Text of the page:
[Date Prev][Date Next][Thread Prev][Thread Next][Date Index][Thread Index]

[Scheme-reports] Fwd: R7RS

---------- Forwarded message ----------
From: Gerald Jay Sussman <gjs@x>
Date: Sun, Apr 28, 2013 at 9:40 PM
Subject: R7RS
To: "Arthur A. Gleckler" <aag@x>
Cc: Alexey Radul <axofch@x>

I am pleased to find that that the Scheme R^7 report was well done.  I
like it!  I have carefully examined the draft and I will be happy to
endorse it.  But I have one serious objection.

I think that the required unspecification of the values of eqv? and eq?
on procedures is a very bad choice.

In particular the line

   (let ((p (lambda (x) x)))   ==> unspecified
     (eqv? p p))

is inconsistent with the intended meaning of eqv?.

This predicate is intended to be an equivalence predicate, as asserted
in the first paragraph of section 6.1.  Thus it must be reflexive,
symmetric, and transitive.  This line violates those properties in the
case of a substantive first-class object, a procedure.

In addition, eq? should also operate in such a way to provide
procedures with an invariant identity.  We certainly want a call to
counter, defined as

   (define (counter count)
     (lambda ()
       (set! count (+ 1 count))

to produce an object with an identity.  So that

   (define c1 (counter 0))
   (define c2 (counter 0))

   (eq? c1 c2) ==> #f
   (eq? c1 c1) ==> #t
   (eq? c2 c2) ==> #t

This requirement shows why the following lines are bad policy.

   (let ((p (lambda (x) x)))   ==> unspecified
     (eq? p p))

   (eq? car car)               ==> unspecified

Any argument of the form "Making eq? and eqv? unspecified for
procedures makes it easier for the compiler writer to optimize code."
are both irrelevant and inaccurate.  The purpose of this document is
to specify a language, not to make life easier for compiler writers.
There is no significant runtime cost for a procedure to have an
invariant identity.  The requirement for such an identity does not
inhibit optimizations that specialize a procedure for a particular
use.  And the extra effort that is required in a compiler to provide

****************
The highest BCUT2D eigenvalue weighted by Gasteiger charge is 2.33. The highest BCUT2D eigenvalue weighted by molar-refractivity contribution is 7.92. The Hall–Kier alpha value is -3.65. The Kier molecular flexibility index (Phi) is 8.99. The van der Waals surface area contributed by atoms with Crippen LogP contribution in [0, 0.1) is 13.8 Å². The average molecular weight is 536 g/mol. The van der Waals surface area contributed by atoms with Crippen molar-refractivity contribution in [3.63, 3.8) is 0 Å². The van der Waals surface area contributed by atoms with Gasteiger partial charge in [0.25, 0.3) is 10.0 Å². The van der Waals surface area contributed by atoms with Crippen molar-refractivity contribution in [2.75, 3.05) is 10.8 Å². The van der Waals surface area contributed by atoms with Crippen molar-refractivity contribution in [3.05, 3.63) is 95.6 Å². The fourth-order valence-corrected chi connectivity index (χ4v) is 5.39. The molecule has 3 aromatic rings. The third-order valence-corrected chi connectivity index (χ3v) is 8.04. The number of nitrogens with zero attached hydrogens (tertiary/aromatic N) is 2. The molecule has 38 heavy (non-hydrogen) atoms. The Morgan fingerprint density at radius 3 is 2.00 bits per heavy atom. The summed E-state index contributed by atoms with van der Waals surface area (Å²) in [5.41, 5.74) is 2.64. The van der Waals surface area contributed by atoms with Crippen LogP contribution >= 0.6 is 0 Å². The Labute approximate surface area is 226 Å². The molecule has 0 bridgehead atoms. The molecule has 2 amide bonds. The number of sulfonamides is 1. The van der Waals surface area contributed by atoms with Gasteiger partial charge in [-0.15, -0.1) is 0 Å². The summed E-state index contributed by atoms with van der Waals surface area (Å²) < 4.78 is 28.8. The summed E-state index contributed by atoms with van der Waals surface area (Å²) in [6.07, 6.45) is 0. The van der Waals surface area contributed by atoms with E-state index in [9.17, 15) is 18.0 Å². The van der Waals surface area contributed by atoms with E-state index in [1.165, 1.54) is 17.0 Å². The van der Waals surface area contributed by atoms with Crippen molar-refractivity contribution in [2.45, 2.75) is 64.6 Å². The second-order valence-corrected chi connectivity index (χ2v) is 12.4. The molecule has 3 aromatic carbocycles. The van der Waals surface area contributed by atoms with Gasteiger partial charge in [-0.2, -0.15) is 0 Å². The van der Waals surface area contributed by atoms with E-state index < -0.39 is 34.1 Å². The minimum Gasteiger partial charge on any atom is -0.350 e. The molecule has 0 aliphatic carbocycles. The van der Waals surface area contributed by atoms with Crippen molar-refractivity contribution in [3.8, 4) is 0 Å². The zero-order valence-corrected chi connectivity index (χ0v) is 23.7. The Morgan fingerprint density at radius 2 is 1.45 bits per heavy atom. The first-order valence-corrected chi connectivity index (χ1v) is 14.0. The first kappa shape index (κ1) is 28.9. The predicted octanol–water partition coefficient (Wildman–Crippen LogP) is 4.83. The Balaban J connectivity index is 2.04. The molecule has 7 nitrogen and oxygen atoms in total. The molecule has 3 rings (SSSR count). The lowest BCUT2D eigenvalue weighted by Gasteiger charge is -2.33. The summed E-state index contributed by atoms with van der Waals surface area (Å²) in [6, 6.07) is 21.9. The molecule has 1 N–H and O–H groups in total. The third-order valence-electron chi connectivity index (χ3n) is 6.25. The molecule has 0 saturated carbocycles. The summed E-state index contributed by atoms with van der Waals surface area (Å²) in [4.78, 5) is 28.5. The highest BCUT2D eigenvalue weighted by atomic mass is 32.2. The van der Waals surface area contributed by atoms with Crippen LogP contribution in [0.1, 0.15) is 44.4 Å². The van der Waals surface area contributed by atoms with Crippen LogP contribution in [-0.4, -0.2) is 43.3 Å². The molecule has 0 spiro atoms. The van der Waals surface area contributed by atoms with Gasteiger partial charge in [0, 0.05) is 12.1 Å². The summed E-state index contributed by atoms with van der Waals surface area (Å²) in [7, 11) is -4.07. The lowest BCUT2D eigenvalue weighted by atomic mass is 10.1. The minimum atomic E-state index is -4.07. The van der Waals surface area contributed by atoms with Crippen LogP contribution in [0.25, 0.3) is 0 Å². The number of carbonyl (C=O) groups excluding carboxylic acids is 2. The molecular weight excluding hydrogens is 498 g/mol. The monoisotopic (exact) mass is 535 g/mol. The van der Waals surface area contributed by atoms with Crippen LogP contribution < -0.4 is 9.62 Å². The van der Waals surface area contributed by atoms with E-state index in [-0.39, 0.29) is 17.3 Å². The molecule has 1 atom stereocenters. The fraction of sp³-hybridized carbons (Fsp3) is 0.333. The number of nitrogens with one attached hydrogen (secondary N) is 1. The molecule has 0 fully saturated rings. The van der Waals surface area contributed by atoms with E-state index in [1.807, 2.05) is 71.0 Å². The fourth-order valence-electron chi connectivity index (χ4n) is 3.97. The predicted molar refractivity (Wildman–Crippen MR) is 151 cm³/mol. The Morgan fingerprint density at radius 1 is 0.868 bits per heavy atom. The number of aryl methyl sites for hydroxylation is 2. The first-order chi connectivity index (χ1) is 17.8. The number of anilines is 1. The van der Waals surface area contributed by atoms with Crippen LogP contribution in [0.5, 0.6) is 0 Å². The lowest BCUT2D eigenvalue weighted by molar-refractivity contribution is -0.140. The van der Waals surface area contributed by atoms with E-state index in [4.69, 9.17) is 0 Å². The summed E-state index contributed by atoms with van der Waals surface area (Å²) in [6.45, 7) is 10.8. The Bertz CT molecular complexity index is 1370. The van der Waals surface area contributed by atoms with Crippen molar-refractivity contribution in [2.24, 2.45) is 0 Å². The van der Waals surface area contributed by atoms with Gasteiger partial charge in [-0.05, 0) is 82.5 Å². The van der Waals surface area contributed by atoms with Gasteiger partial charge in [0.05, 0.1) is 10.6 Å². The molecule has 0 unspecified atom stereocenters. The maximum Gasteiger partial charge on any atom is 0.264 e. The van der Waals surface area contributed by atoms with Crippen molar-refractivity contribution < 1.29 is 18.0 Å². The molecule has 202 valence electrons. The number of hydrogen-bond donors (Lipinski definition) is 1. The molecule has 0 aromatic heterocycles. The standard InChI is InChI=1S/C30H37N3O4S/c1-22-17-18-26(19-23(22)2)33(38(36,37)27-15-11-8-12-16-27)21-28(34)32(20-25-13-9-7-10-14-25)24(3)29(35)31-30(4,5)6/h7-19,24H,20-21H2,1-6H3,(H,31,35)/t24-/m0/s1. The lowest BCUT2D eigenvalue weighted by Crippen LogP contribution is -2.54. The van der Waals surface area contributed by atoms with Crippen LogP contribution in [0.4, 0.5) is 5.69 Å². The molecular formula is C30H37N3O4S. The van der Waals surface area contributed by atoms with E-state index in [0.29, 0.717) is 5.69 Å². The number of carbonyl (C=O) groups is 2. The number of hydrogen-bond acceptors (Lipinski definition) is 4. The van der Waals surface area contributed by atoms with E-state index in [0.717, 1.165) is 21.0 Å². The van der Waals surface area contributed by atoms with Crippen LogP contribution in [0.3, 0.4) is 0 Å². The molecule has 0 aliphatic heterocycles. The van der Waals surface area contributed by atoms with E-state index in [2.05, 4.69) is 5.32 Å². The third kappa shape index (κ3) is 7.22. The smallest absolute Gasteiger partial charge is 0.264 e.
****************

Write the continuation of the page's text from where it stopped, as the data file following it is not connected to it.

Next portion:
an invariant identity for a procedure, when it is needed, is minimal.

Any argument of the form "Since we cannot, in general, determine the
equivalence of procedures, we should not define such an equivalence."
is also irrelevant.  These predicates are not intended to provide a
general equivalence for procedures -- indeed that cannot be done.  The
deep purpose of eq? is tightly tied up with side effects.  If eq? is
true of two items then if we mutate one the other changes.  Cons cells
can be changed by set-car! and set-cdr!.  Procedures can be changed by
modifying a variable that is free in their definitions, as in the
counters introduced above.  So procedures are mutable data; it is
appropriate to provide a test to determine if two aliases refer to the
same mutable data object.

Gerald Jay Sussman

In response to this;

  >It may be worth noting, however, that some implementations
  > already rewrite "car" in operator position as "primitive-car", a
  > non-object, and in operand position as "(lambda (x) (primitive-car x))".
  > We are basically just granting permission to do that.

This does not change my argument.  The use of primitive-car in the
operator position causes no problems with eq?.  The use in the operand
position only matters if each operand position has "(lambda (x)
(primitive-car x))" explicitly written in, rather than a global

    (define car (lambda (x) (primitive-car x)))

Certainly the compiler can use the primitive-car in the operator
position, if that is what is wanted, without requiring a new closure
to be made for each passing of the car procedure.

I can personally see no advantage to wrapping a lambda around each use
rather than having a global definition, but so be it.  I don't think
that it is appropriate to screw up the defining standard for a
language, violating the mathematical meaning of "equivalence
predicate", to accomodate a funny implementation strategy.

By the way, which implementation does this?  Why?
Scheme-reports mailing list